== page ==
To place an order for contact lenses, contact us at (303) 730-0404
In 2008, over 34 million Americans used contact lenses as their primary form of vision correction, and every year, new lens options are introduced into the marketplace. Today's contacts lenses correct myopia (nearsightedness), hyperopia (farsightedness), astigmatism, and even presbyopia. In fact, given the increasing number of contact lens options available, more and more people are now eligible to wear contacts, even if in the past they were told they could not.
There are many reasons why people choose to wear contacts. Some find them more convenient than glasses; others enjoy the full field of unobstructed view; and many prefer the look of contacts to glasses. No matter the reason, contact lenses should accomplish three things: correct vision, fit properly and accommodate a patient's needs and lifestyle.
Contact lenses are classified both by the type of lens material used and the wearing schedule. Options include:
There are thousands of possible combinations available, but regardless the type of contact lenses a patient is interested in, a thorough examination, lens fitting and a valid prescription are required.
Learn more about the different types of contact lenses available:
Soft Daily Wear Contact Lenses are made of soft, water containing flexible plastics called hydrogels that allow oxygen to pass to the cornea to better maintain its health and clarity. Because they are thin and flexible, soft contact lenses are easier to adapt to and more comfortable than rigid gas permeable contact lenses. A newer type of soft lens is made of a silicone hydrogel material, allowing an even greater amount of oxygen to reach the cornea. Soft daily contact lenses require careful cleaning and disinfection as they tend to attract protein deposits from tear film.
When compared to soft lenses, Rigid Gas Permeable Contact Lenses (RGP's) are more durable, more resistant to deposit buildup and generally provide clearer, crisper vision. RGP's tend to be less expensive over the life of the lens since they last longer than soft lenses. RGP's are also easier to handle and less likely to tear, although they are not as comfortable as soft lenses and may take longer for the wearer to adapt to.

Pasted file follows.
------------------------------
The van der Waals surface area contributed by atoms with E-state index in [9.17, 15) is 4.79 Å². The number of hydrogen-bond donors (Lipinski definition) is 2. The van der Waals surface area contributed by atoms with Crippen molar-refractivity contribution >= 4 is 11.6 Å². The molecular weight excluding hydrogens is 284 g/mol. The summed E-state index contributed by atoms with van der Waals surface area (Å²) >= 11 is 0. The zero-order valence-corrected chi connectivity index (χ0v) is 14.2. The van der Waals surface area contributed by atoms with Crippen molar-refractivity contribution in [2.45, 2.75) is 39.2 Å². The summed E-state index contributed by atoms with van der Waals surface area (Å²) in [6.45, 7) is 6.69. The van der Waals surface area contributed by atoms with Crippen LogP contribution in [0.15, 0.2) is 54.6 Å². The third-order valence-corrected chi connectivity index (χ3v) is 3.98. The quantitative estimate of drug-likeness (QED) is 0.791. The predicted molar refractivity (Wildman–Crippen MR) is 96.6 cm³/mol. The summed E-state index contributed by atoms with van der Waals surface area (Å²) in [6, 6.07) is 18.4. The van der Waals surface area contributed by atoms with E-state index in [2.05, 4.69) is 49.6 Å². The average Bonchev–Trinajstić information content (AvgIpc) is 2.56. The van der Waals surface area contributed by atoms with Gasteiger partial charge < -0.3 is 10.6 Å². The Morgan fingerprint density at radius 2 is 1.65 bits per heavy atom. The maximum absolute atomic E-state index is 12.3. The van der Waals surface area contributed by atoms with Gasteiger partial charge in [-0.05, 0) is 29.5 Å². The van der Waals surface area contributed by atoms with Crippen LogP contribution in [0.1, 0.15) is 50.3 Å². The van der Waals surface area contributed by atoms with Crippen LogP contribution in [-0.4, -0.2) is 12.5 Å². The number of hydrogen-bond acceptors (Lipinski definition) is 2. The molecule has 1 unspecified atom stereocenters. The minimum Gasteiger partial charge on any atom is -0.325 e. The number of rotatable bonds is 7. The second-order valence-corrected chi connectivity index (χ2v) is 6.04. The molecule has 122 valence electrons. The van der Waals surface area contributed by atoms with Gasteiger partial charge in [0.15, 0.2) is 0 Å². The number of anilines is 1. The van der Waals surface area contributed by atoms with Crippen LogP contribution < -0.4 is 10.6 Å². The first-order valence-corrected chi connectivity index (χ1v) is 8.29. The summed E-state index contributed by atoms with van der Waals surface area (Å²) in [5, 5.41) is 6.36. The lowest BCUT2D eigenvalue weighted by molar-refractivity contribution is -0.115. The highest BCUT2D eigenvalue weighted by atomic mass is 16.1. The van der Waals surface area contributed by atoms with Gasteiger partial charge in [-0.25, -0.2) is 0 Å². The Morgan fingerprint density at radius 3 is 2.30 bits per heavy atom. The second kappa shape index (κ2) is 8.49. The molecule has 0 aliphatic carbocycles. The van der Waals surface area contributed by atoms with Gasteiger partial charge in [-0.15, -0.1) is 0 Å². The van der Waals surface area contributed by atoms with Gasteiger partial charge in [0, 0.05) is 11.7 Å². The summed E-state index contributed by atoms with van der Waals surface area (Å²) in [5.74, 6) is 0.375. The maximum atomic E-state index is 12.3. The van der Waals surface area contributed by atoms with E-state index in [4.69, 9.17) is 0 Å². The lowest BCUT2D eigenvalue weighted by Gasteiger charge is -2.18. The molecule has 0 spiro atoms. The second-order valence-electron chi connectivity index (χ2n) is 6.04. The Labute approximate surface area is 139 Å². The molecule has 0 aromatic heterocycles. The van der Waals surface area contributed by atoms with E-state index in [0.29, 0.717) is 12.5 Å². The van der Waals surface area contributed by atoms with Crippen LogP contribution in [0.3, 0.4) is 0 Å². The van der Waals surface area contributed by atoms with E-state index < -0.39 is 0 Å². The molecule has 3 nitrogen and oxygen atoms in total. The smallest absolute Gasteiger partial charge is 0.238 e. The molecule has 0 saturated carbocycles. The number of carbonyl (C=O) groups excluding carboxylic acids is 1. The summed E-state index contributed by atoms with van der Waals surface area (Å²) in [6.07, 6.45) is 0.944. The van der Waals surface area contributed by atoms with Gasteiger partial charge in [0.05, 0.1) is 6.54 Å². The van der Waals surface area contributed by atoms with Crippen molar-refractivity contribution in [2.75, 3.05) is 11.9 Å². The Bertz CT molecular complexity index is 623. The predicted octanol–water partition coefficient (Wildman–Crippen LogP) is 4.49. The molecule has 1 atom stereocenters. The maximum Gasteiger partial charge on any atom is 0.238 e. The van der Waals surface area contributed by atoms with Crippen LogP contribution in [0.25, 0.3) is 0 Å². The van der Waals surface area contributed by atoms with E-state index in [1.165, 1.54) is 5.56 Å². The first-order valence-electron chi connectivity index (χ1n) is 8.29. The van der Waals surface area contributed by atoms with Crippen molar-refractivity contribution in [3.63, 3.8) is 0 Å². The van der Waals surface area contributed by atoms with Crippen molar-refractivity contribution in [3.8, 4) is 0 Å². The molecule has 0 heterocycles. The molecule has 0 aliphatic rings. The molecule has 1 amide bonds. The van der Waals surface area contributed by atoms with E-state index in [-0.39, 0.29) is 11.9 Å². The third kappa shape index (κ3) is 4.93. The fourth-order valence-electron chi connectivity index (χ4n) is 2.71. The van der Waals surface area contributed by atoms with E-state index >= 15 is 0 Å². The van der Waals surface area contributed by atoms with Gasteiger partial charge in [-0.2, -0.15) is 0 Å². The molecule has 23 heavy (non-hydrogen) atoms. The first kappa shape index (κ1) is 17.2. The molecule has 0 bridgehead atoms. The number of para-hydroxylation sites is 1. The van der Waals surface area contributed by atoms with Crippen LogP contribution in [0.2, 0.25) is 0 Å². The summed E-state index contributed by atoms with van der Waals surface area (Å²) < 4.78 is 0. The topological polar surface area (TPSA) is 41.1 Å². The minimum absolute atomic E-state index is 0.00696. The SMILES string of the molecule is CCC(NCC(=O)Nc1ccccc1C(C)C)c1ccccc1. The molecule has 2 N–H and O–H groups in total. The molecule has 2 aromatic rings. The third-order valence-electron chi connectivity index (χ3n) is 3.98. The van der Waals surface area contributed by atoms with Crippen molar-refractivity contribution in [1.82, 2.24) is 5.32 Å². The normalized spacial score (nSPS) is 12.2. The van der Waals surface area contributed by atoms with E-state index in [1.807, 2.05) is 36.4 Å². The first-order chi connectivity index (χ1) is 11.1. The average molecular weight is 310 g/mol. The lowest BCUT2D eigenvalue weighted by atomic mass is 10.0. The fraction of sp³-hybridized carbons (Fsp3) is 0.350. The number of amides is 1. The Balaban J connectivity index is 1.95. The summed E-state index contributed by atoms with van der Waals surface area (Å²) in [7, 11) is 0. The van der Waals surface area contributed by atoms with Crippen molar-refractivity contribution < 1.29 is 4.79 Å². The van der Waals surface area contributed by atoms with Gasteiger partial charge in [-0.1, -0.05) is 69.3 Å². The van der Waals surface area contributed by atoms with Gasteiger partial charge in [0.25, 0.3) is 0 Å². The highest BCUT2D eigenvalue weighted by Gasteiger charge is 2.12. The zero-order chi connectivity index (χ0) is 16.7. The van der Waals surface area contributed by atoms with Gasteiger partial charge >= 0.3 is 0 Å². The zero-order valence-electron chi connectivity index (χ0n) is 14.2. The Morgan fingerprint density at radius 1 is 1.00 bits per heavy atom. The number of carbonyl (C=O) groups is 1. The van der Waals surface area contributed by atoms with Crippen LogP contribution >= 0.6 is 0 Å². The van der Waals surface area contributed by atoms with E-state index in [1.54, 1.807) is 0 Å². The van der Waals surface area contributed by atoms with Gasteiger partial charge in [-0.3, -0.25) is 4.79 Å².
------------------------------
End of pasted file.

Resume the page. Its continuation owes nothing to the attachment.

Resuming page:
People with astigmatism have an unequal curvature of the cornea resembling a football rather than the basketball shape of a normal cornea. Contact lenses that correct the accompanying visual disturbances caused by astigmatism are called toric lenses. Toric lenses are readily available in both soft and rigid gas permeable prescriptions, however, they require greater fitting expertise in order to obtain the most precise vision.
There are a number of FDA approved extended wear contact lenses that can be worn overnight, from six nights up to 30 days. Most extended wear lenses are soft, although there are also several rigid gas permeable lenses FDA approved for extended wear.
Soft extended wear lenses are made of a highly permeable hydrogel, or water-containing plastic that allow oxygen to pass through to the cornea. Rigid gas permeable lenses designed and approved for overnight wear are typically made of fluoro-silicone acrylic materials, which do not contain water, but due to the nature of the plastic, are quite permeable to oxygen. How long someone is able to wear the contact lenses depends on the lens type and the specific recommendations of his or her eye care provider. In general, it is important that the eyes rest without lenses for at least one night following each scheduled removal.
Disposable and planned replacement contact lenses are the most popular type of lenses prescribed today. They are healthier for the eye than traditional contact lenses and more comfortable for the wearer.
In the past, contact lenses were generally worn for six months or more and required frequent cleaning and disinfecting. Using disposable, or planned replacement contacts, patients wear the lenses for a specified amount of time, discard the lenses and then replace them with fresh ones. The less time a lens remains in the eye, the less risk of buildup on the lens and eye infections.
Disposable and planned replacement contact lenses are available for daily or extended wear and are generally used anywhere from one day to one month. Many of today's lens wearers opt for daily disposable contacts, mainly for the convenience. Since lenses are worn once and discarded, there is no need to buy solution and cleaners. The cost of daily contacts has also come down in recent years, making it a much more affordable option.